What I found more persuasive (though very little can be anything but tentative given the extent and nature of the evidence in biblical studies) was Bauckham’s pointing to the balancing content of both the prologue and epilogue: the former looking back to the beginning of the world and the latter looking forward to the time of the end when Christ comes. I also find it “tidier” to see the 2 ending statements as forming an inclusio around the epilogue to mark it off as a distinct story set from the rest of the “Signs” gospel. I fully admit this is a strictly aesthetic judgment, and that I also like it because it coheres nicely with my earlier blog post about classical endings in noncanonical literature. So I am also quite prepared to revise my opinion about this ending being original given more persuasive evidence.
Breathtaking . . . staggering . . .
I cannot resist one final wry comment here.
Richard Bauckham takes to task scholars who have arguably drawn unwarranted conclusions from the Gospel of John’s use of the word “to write” (graphein) in John 21.24. (The unwarranted conclusions have to do with suggestions that the word could be interpreted as meaning ‘spiritual responsibility’ for what is written rather than its obvious meaning of ‘he wrote’, etc.) Bauckham writes in response:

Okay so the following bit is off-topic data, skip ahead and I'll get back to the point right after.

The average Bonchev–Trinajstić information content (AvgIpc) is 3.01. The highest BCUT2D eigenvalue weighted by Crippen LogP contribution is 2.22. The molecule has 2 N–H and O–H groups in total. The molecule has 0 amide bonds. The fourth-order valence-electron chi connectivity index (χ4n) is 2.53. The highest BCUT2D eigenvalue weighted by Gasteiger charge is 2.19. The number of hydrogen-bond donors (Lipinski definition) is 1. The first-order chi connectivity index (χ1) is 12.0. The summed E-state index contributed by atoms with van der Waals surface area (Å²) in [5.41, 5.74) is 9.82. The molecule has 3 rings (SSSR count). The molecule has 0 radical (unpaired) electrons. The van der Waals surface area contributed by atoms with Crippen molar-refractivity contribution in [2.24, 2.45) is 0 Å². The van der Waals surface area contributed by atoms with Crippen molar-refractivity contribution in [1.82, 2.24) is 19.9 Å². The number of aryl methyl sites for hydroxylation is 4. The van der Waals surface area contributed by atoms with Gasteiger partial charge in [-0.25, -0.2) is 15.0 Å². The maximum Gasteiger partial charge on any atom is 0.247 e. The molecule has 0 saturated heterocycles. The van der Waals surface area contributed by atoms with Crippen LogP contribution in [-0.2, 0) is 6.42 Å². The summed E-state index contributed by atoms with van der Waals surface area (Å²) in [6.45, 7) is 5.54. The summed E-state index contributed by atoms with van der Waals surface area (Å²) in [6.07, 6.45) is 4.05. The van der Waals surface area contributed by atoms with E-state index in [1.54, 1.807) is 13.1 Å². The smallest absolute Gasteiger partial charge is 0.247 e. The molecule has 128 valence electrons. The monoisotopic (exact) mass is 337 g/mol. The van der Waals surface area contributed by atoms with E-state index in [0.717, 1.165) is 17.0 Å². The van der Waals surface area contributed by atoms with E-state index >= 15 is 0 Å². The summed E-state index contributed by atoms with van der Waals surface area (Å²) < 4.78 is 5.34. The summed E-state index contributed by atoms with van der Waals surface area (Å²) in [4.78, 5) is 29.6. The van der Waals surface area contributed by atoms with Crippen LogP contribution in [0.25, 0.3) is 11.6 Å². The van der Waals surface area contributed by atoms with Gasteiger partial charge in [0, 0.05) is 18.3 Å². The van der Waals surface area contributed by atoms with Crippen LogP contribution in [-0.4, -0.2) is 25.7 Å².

The progression of thought in these three sentences is breathtaking. . . .
Not a single example is given . . . . to assert . . . .
No evidence at all is added to the . . . evidence that . . . .
What is even more remarkable is the way in which this staggeringly faulty piece of argument has been uncritically followed by . . . .
It must be stressed that no one has yet produced any evidence that . . . .
No one seems even to have looked for such evidence . . . .
scholars have found this view credible despite the lack of . . . evidence . . . .
Now, what was it I have been saying about Bauckham’s hypothesis till now . . . . . ?